classic car restoration

5 Things to Remember When Restoring a Classic Car

However, there are important factors to take into consideration when choosing the car that you will spend hundreds of hours and thousands of dollar restoring. If you’re thoughtful, the project can bring immense satisfaction. Conversely, carelessness can result in wasted money and crushing disappointment.

The classic car market in North America at a glance


The Hagerty Market Rating uses a weighted algorithm to calculate the strength of the North American collector car market.

The Hagerty Market Rating measures the current status of the collector car market in terms of activity or “heat”; directional momentum; and the underlying strength of the market.

  • For the first time in four months, the Hagerty Market Rating saw a sizable increase. At 69.07, July’srating is up 0.17 points from last month.
  • Auction activity saw the biggest positive movement of any section this month and is at its highest since December 2015. The number of cars sold is up 2 percent over last month and the average sale price is up 1.8 percent.
  • After its third consecutive drop last month, private sales activity increased, largely driven by an increase in the number of cars selling for above their insured values.
  • Despite these increases, requests for insured value increases for broad market vehicles fell for the tenth consecutive month and are at a 26-month low.
  • Insured value increases for high-end vehicles also decreased. This is their third consecutive drop and they are at a 17-month low.


According to Hagerty market rating data, auction activity for classic cars is up 2% for July.

1. Choose a car that will retain value

There are an infinite number of old cars for sale that need restoration. Most of these cars aren’t worth much, and will never be valuable no matter how carefully they’re restored. Don’t impulsively settle on a particular model. Do some research to determine which models are more valuable once they’ve undergone restoration. A car with appreciation potential might cost more to buy, but it’s important to remember that the cost of the car is only a small component of the total project cost.

2. Be wary of rust

Depending on where the car you choose has spent its life, you may find the car’s chassis has been eaten away by rust. Rust damage is time consuming to repair, and requires replacement of steel body panels. If you buy a rust bucket, be prepared to strip the entire chassis, sand blast every inch of metal, cut off sections that cannot be repaired and weld new replacement sections. If you’re lucky, you can buy replacement panels from aftermarket manufacturers. If not, you will have to fabricate them from sheet metal. Rust repair certainly isn’t for everyone, so it’s important to know what you’re getting into.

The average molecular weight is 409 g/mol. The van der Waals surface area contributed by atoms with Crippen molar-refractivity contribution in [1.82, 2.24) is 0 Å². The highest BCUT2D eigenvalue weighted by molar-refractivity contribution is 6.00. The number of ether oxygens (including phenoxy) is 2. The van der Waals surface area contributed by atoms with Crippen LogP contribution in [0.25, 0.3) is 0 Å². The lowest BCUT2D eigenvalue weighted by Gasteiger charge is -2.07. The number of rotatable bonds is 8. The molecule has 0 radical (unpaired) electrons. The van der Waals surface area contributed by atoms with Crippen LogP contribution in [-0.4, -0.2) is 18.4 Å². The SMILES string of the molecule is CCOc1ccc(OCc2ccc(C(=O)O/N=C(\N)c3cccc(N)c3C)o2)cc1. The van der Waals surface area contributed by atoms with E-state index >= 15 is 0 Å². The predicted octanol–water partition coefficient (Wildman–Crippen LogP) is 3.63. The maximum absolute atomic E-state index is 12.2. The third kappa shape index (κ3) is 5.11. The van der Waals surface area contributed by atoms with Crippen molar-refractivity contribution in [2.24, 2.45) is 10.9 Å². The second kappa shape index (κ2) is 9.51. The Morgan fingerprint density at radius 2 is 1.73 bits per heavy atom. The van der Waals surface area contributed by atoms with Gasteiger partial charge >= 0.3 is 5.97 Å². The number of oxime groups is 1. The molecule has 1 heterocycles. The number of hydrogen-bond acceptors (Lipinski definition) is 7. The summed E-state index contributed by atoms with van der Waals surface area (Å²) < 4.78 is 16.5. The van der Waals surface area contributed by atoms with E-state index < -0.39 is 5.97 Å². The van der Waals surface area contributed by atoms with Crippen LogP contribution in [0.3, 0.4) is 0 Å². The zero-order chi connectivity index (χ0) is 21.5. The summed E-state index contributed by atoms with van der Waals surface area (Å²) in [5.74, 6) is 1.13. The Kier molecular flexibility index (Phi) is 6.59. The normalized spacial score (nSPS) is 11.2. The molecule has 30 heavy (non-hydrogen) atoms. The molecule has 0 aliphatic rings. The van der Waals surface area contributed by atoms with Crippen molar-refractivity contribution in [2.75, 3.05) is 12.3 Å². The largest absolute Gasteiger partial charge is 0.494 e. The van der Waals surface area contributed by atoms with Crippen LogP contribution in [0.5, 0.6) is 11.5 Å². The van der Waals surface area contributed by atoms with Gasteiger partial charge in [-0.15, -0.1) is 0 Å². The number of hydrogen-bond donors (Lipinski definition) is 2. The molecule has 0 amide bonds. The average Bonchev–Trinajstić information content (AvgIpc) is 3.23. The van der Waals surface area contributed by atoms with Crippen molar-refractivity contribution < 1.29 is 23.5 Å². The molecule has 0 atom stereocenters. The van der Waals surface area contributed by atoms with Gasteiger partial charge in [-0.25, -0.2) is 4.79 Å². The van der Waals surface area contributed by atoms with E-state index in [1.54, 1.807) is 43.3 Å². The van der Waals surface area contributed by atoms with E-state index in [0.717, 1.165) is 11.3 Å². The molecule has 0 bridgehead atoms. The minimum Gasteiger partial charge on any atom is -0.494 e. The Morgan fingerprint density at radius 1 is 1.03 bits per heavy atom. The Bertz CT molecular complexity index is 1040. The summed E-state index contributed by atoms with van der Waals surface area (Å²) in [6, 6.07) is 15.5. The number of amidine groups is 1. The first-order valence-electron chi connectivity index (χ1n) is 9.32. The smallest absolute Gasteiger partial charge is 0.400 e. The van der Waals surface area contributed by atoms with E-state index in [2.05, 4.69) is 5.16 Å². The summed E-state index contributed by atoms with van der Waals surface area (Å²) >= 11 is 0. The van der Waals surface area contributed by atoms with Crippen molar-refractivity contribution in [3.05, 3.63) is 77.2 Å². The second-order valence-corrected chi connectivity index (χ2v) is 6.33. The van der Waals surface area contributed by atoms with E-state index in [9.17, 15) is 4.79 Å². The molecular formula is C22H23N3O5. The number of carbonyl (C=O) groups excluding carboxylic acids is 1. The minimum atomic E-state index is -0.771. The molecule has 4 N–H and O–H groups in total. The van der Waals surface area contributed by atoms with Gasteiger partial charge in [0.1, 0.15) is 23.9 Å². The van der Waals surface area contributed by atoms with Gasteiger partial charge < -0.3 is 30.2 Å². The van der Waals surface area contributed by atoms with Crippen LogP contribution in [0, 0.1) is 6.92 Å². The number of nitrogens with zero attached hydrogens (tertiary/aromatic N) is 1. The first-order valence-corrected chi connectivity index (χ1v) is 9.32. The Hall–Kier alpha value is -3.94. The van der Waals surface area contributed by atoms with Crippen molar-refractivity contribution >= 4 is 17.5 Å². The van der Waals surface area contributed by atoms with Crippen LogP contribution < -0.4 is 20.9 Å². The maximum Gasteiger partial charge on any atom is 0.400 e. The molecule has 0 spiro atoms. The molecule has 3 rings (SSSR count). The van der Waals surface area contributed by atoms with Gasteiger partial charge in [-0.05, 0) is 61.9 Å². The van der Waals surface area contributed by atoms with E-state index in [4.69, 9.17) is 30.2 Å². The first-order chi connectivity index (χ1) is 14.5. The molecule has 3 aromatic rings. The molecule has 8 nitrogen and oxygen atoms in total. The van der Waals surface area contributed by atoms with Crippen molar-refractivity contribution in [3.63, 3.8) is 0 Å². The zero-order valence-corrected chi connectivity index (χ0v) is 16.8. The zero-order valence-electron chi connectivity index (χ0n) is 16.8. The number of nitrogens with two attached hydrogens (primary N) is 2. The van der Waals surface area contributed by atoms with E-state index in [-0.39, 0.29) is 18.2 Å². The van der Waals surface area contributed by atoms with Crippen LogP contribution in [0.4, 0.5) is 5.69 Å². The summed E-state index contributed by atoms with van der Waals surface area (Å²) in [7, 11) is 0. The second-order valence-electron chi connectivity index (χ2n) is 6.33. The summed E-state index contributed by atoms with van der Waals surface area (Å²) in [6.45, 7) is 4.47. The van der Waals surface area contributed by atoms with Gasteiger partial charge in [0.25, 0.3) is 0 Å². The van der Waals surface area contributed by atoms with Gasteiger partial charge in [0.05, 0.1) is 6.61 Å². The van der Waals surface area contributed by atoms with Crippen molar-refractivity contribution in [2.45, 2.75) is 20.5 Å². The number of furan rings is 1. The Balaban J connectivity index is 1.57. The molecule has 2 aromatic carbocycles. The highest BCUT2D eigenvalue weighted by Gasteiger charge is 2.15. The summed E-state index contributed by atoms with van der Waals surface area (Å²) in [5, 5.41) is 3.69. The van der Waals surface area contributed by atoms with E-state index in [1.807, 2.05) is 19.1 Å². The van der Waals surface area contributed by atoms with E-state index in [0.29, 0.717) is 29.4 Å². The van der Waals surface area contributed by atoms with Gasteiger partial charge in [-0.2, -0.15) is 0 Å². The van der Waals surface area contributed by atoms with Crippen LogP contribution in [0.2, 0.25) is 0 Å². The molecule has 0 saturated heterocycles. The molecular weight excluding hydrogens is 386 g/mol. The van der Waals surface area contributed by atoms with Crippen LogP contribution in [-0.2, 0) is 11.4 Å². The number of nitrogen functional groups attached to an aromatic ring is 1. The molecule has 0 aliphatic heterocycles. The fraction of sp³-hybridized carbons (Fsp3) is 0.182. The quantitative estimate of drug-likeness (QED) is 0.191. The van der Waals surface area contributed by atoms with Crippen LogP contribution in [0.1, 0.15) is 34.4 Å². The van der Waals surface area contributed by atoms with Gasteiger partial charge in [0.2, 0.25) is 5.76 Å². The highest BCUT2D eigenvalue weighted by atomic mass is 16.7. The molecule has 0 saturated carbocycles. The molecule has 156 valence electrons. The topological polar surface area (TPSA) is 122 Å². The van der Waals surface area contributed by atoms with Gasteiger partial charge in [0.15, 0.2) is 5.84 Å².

3. Find a car that starts

If you purchase a car that starts and runs, you significantly reduce the chances of expensive and time consuming mechanical repairs. Buying a non-running car that has been sitting for a decade can be a risky proposition. In the best-case scenario, you might need a new battery, starter or fuel pump. In the worst-case scenario, you may have a seized engine that will need to be rebuilt or replaced.

4. Ensure availability of replacement parts

A shortage of replacement parts can stop your project dead in its tracks. If you buy a car that is particularly scarce, there may not be aftermarket replacement parts available and used parts may be prohibitively expensive. To ensure your project goes smoothly and stays on budget, make sure replacement parts won’t be a major stumbling block.

5. Bring an expert

If you have a friend or acquaintance who knows about auto restoration, bring him or her along to look at a potential purchase. It’s a good idea to get feedback from someone with more experience in auto restoration, and choosing your car is the ideal place to start. Feedback from an expert with a critical eye can save you time and headache down the line.


Redlining the Porsche Cayman GTS



Redlining the Porsche Cayman GTS

Even the stripped-out, diamond-hard 2011 Cayman R made do with 11bhp and 7lb ft less than this, and took four tenths longer to hit 62mph. None of which really helps classify this wonderful introduction, because despite all that, the Cayman GTS isn’t a replacement for the old ‘R

Over and above ‘S’ specification, the GTS adds 20in alloy wheels, a retuned PASM adaptively damped suspension setup with 10mm taken out of the normal ride height, Porsche’s Sport Chrono package with dynamic engine mounts, sports seats ‘plus’, bi-xenon cornering headlights, a sports exhaust, special bumper styling, a new rear spoiler and a sportier-looking steering wheel.

For that, as well as the revisions to the cylinder head that produces the additional 15bhp and 7lb ft of torque, Porsche charges a premium of just under 10 grand. But add as much of that as possible as optional kit on a Cayman S and you’ll end up within just $1200 of the Cayman GTS’ price anyway.

You’ll value quality over quantity of performance to justify spending 81k on a Cayman – but that’s all part of the appeal. This is, after all,BMW M4 money – and the BMW is half-a-second quicker to 62mph, and probably quicker still in real-world conditions thanks to all that twin-turbocharged torque.

The car isn’t breathtakingly quick, but every bit as fast as a sports car intended to be driven on the road in 2016 needs to be – and rowing your way up and down the box for sharper corners and overtakes only makes the driving experience more vivid.